MRSA is constantly becoming more resistant to more antibiotics. The CDC has said it’s only a matter of time before antibiotics can no longer be relied upon. This challenging-to-treat illness is much more resistant to the following antibiotics:
- Methicillin, Oxacillin, Penicillin, and Amoxicillin – these are all in the penicillin antibiotic family
- Cephalosporins – these antibiotics are an another class of Penicillin-like antibiotics
- Vancomycin – some strains of the bacteria (called VISA and VRSA) are now becoming resistant to Vancomycin, one of the best last resort antibiotics. Vancomycin has traditionally been used for serious and life-threatening infections that are not responsive to more common antibiotics.
How do you know if you are infected?
To conclusively know if you have a MRSA infection, you’ll need to have a doctor perform a culture test to identify your infection-causing bacteria. If you have a Staph infection, it doesn’t mean you have MRSA. Both infections can be dangerous and are often treated in similar ways. If you currently have an infection, it’s important to know how to work with it properly to prevent re-infection and prevent it spreading to others.
A Growing Health Concern
Staph infections and MRSA have been a growing menace for many years now and things are only getting worse. It can cause hospital acquired (HA-MRSA) and community acquired (CA-MRSA) infections.
- According to the Centers for Disease Control (CDC), in the year 2005, MRSA was responsible for an estimated 94,000 life-threatening infections and close to 19,000 deaths (more than AIDS).
- In the US in 2003, there were an estimated 12 million doctor or emergency room visits for skin and soft tissue infections suspected to be caused by staph aureus.
- Hospitals in England have seen a 548% increase in MRSA related deaths from 2003 to 2004!
Healthcare Associated MRSA
Often called Hospital Acquired MRSA, HA-MRSA is usually picked up from a hospital stay. Until recently, most cases were contracted in hospital or healthcare environments, like nursing homes and dialysis centers. Hospital patients with open wounds, invasive devices like catheters or IV’s, and weakened immune systems are at greater risk than the general public. HA-MRSA is still a big problem for those undergoing hospitalization.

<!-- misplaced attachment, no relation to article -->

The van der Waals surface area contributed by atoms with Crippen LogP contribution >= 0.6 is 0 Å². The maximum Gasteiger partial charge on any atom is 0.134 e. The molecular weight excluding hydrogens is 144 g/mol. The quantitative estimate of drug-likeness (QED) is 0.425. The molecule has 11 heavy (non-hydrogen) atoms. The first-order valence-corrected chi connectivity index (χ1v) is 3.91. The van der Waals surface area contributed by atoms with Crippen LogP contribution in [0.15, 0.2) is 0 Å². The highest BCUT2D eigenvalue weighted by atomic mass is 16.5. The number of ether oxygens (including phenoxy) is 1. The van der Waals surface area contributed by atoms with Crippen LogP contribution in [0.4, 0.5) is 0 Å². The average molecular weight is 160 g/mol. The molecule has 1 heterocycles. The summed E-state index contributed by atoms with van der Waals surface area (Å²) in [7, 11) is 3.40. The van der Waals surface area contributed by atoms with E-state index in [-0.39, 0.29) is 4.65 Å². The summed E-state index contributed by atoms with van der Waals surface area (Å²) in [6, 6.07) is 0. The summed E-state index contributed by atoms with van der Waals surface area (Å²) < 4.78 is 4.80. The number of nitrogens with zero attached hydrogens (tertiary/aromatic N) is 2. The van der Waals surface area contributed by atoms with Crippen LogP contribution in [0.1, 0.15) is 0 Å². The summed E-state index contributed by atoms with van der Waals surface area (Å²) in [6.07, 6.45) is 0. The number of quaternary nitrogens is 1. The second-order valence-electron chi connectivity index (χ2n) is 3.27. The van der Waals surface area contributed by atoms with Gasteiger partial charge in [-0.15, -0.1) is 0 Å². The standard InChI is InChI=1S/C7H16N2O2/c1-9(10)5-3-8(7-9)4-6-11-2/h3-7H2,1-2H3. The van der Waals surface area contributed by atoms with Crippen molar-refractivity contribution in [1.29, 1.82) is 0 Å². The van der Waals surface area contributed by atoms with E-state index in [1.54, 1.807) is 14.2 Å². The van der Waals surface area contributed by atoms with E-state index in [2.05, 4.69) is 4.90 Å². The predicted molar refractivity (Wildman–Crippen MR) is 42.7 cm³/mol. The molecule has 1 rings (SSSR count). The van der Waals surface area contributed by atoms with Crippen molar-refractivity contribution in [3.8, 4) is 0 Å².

- Approximately 20% of bloodstream infections in hospitals are now caused by the Staph aureus bacteria.
- In 2003, 64.4% of hospital onset bacterial infections in intensive care units were MRSA infections.
- Types of post-operative hospital infections have changed over the years from typically wound infections in the 1960’s to urinary tract infections in the 1970’s and 1980’s.
- Currently 43% of post-operative hospital infections are now pneumonia! This drastically increases a patients chance for death.
Unfortunately, hospital staff who fail to follow proper sanitary procedures inadvertently transfer bacteria from patient to patient. Some hospitals screen for MRSA and isolate such patients, but most US hospitals do not yet do this. If you are visiting a hospital soon, or are going to be an inpatient in a hospital, be sure to learn how to protect yourself and your family.
Community Associated MRSA
Until recently, hospitals were the most likely area you would get MRSA. The biggest health risk right now is CA-MRSA. These types of infections can occur in otherwise healthy people who have not been hospitalized within the last year. CA-MRSA also applies to people who acquire the disease who have not had any medical procedure done within the last year in a health-care facility such as dialysis, surgery, or catheters.
According to the Journal of the American Medical Association (AMA), community MRSA has become the most frequent cause of skin and soft tissue infections presenting to emergency departments in the United States. These community-associated infections are usually skin infections, such as abscesses, boils, and other pus-filled lesions.
How to Win the Infection Battle
MRSA and Staph are serious and potentially life-threatening infections. Antibiotics and conventional medicine often fail against these superbugs. Fortunately, there are powerful natural and alternative remedies for handling these infections.
The MRSA Secrets Revealed Program contains Michelle’s 3-Step Infection-Free Method™, a complete how-to guide to naturally stop these infections. It includes the strongest remedies for skin, internal, nose and other types of infection. The program also includes ways you can protect yourself and your family in hospitals and in the community.
Get started now by clicking the button below.